I'd forgotten my Skycaddie so Polly went back to the car - the car park is also adjacent to the 3rd, just to add to the pressure.  With the wind behind, I reckoned the hole was playing short, so I opted for an easy 7 iron.  The greens were running pretty fast so I thought that a ball landing on the down slope beyond the front bunker would run another 30 yards or so. I didn't really take long over the shot. I just hoped I'd hit the green and avoid making a fool of myself in front of the guys who'd waived me through and I was ready with the excuses - first game back after surgery, rusty swing etc. However, I hit the tee shot very well and the ball went almost exactly where I'd wanted it to and after running 70+ feet on the green, it went into the hole for my first hole in one.  I've been playing golf for around 45 years so I suppose it's about time I got lucky.  Polly missed the ball going but arrived well before I did, so hugs and handshakes all round and 2 bottles of whisky on the bar counter afterwards (and just where did all of these golfers suddenly come from?)  Luckily, I had my phone in my pocket, so here's me and the ball (now retired!) that did it for me.  I hope it takes me another 45 years to repeat the feat, but somehow I think I'd need to get lucky again long before then.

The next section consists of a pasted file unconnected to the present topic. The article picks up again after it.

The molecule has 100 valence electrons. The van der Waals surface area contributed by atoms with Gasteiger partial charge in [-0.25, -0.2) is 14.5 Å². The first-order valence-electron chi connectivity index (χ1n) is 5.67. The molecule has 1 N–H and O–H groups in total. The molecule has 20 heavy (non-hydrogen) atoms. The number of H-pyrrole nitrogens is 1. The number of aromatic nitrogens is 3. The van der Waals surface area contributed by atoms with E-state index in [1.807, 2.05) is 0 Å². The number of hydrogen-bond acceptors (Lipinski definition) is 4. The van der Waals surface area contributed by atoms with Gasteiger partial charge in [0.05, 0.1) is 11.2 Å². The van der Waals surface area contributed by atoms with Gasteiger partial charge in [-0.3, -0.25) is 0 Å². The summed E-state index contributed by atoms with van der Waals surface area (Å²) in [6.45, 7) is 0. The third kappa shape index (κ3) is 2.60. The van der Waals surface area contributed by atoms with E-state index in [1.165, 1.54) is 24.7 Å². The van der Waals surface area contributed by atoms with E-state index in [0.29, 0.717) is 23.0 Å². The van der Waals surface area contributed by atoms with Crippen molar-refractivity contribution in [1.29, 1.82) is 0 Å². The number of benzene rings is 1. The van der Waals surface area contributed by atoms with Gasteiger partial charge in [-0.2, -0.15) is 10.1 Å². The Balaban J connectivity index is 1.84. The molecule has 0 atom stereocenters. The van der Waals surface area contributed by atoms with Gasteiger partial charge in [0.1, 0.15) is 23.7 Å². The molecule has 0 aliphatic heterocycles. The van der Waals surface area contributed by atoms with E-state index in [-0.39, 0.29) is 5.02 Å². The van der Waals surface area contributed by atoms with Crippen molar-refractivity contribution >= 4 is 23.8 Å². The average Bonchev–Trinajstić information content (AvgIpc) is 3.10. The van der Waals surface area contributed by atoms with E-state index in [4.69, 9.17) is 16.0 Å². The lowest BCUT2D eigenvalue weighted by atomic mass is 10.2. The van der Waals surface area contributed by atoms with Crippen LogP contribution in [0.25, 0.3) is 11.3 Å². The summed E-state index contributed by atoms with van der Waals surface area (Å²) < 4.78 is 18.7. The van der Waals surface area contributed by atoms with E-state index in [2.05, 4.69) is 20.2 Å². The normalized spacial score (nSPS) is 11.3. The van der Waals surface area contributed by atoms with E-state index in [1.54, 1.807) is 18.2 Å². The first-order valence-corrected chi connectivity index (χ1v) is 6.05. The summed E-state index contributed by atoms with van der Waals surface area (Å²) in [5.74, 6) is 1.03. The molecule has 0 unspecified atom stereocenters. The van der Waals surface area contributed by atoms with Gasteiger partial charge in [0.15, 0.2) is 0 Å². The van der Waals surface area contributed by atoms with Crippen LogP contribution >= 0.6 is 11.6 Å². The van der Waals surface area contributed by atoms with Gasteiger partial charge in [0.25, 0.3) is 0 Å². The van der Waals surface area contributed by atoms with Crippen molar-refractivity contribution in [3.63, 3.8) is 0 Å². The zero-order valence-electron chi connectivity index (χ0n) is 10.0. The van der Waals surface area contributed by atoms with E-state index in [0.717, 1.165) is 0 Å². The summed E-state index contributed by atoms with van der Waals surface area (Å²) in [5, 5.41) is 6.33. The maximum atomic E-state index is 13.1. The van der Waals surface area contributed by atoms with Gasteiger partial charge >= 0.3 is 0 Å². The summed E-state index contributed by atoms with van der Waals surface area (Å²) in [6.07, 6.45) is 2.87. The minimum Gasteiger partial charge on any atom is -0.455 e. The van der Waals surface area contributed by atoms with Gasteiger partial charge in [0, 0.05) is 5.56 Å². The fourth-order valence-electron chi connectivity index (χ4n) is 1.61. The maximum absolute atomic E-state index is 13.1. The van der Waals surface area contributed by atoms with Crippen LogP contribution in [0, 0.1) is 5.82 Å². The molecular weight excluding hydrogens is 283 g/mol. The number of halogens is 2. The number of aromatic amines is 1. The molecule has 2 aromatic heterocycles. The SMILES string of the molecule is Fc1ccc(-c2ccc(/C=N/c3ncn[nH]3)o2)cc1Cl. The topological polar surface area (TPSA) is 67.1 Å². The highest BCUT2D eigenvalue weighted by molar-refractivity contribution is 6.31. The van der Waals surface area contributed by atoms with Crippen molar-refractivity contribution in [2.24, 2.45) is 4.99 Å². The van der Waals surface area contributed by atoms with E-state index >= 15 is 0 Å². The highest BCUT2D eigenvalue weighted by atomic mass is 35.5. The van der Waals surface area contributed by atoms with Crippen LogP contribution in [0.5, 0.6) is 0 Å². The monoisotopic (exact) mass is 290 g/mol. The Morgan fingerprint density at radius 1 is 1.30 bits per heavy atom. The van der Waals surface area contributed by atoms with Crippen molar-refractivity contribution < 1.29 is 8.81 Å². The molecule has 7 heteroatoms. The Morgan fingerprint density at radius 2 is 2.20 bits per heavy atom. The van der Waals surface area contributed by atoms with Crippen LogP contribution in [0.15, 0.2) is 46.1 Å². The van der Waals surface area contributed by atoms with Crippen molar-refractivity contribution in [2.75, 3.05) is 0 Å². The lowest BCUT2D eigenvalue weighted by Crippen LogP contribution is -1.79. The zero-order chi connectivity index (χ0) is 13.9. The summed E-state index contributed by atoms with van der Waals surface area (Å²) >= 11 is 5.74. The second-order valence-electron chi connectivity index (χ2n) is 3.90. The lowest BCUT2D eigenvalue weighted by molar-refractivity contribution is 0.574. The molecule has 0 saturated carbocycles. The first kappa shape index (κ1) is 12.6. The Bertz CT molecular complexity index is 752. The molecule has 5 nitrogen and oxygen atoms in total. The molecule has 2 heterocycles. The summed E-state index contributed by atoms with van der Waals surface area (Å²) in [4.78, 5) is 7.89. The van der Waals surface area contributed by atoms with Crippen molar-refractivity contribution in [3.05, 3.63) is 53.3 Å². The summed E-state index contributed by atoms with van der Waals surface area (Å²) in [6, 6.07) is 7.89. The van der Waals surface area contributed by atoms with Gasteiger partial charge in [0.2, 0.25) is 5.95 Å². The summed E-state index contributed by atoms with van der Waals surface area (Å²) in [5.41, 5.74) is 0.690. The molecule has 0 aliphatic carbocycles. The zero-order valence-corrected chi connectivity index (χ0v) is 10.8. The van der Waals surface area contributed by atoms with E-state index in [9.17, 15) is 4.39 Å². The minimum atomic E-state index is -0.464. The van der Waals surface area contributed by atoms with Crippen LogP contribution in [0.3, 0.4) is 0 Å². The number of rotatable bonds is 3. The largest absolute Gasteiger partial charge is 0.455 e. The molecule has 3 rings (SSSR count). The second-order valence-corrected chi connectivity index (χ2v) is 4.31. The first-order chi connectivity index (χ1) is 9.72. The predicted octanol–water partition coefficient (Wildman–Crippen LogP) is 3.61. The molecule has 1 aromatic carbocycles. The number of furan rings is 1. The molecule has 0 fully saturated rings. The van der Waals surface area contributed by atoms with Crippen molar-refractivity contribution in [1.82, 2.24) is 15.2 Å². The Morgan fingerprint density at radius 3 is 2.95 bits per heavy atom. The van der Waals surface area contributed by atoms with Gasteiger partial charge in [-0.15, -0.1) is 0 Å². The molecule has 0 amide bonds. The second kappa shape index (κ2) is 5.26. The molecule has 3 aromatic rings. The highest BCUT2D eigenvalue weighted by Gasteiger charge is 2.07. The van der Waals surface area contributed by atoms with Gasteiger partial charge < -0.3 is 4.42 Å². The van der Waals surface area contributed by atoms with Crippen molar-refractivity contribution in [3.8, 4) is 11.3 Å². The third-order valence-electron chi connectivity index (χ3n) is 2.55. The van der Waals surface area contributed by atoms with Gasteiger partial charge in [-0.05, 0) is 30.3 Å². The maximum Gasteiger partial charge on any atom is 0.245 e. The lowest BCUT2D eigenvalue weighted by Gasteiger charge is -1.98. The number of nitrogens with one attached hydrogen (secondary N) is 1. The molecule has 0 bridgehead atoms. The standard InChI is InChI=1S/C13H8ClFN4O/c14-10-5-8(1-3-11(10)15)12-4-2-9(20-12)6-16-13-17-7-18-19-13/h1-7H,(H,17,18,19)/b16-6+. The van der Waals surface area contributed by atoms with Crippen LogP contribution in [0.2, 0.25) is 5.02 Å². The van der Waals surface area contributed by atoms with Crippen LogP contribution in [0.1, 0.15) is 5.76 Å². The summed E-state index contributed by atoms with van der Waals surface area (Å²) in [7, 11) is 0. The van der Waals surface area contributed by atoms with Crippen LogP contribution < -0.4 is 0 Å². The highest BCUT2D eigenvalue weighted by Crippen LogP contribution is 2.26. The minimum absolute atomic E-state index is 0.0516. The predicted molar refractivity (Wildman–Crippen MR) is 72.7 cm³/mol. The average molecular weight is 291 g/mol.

The rest of the round was pretty unremarkable and I needed that 1 on the 3rd in order to break 90 (i.e. 89).  However, this round was all about personal recovery and the closure of a very difficult chapter in my life's story.  I was pretty tired going up the last and I needed some strong painkillers to ease the various pains in my legs, arms and ribs. I'd been very fit immediately before the operation so it was a huge shock to find that after it I could barely walk a few steps without needing a rest. This round proved to me that my recovery was effectively complete. OK, I still need to get stronger and fitter before re-joining my caddying buddies, but I feel I'm no longer the recovering heart patient, I'm back to being the guy that loves playing golf and pursuing the ambition of playing every course in Scotland, just for my own satisfaction.  Next stop Carnoustie, where there's a wee course I've not yet played. I'm also playing  the excellent course at West Kilbride GC next week with some old golfing buddies, so I suspect that more celebratory whiskies will be purchased!